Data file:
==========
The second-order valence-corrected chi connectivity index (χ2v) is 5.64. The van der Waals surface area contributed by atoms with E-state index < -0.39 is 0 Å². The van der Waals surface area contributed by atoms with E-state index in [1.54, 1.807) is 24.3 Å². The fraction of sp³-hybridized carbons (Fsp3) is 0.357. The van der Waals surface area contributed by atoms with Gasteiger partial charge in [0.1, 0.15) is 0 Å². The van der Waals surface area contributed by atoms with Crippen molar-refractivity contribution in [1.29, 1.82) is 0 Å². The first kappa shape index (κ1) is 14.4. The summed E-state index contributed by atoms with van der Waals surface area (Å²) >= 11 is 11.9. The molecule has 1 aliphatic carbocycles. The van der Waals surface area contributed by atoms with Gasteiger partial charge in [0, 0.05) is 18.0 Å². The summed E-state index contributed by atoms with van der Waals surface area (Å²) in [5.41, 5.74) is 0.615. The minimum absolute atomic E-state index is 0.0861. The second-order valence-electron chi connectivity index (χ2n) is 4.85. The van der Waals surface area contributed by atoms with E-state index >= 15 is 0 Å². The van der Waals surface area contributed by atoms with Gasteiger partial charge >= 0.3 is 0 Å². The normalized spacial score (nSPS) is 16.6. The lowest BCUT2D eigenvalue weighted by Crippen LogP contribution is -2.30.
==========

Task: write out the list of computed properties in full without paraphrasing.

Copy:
The second-order valence-corrected chi connectivity index (χ2v) is 5.64. The van der Waals surface area contributed by atoms with E-state index < -0.39 is 0 Å². The van der Waals surface area contributed by atoms with E-state index in [1.54, 1.807) is 24.3 Å². The fraction of sp³-hybridized carbons (Fsp3) is 0.357. The van der Waals surface area contributed by atoms with Gasteiger partial charge in [0.1, 0.15) is 0 Å². The van der Waals surface area contributed by atoms with Crippen molar-refractivity contribution in [1.29, 1.82) is 0 Å². The first kappa shape index (κ1) is 14.4. The summed E-state index contributed by atoms with van der Waals surface area (Å²) >= 11 is 11.9. The molecule has 1 aliphatic carbocycles. The van der Waals surface area contributed by atoms with Gasteiger partial charge in [0, 0.05) is 18.0 Å². The summed E-state index contributed by atoms with van der Waals surface area (Å²) in [5.41, 5.74) is 0.615. The minimum absolute atomic E-state index is 0.0861. The second-order valence-electron chi connectivity index (χ2n) is 4.85. The van der Waals surface area contributed by atoms with E-state index >= 15 is 0 Å². The van der Waals surface area contributed by atoms with Gasteiger partial charge >= 0.3 is 0 Å². The normalized spacial score (nSPS) is 16.6. The lowest BCUT2D eigenvalue weighted by Crippen LogP contribution is -2.30.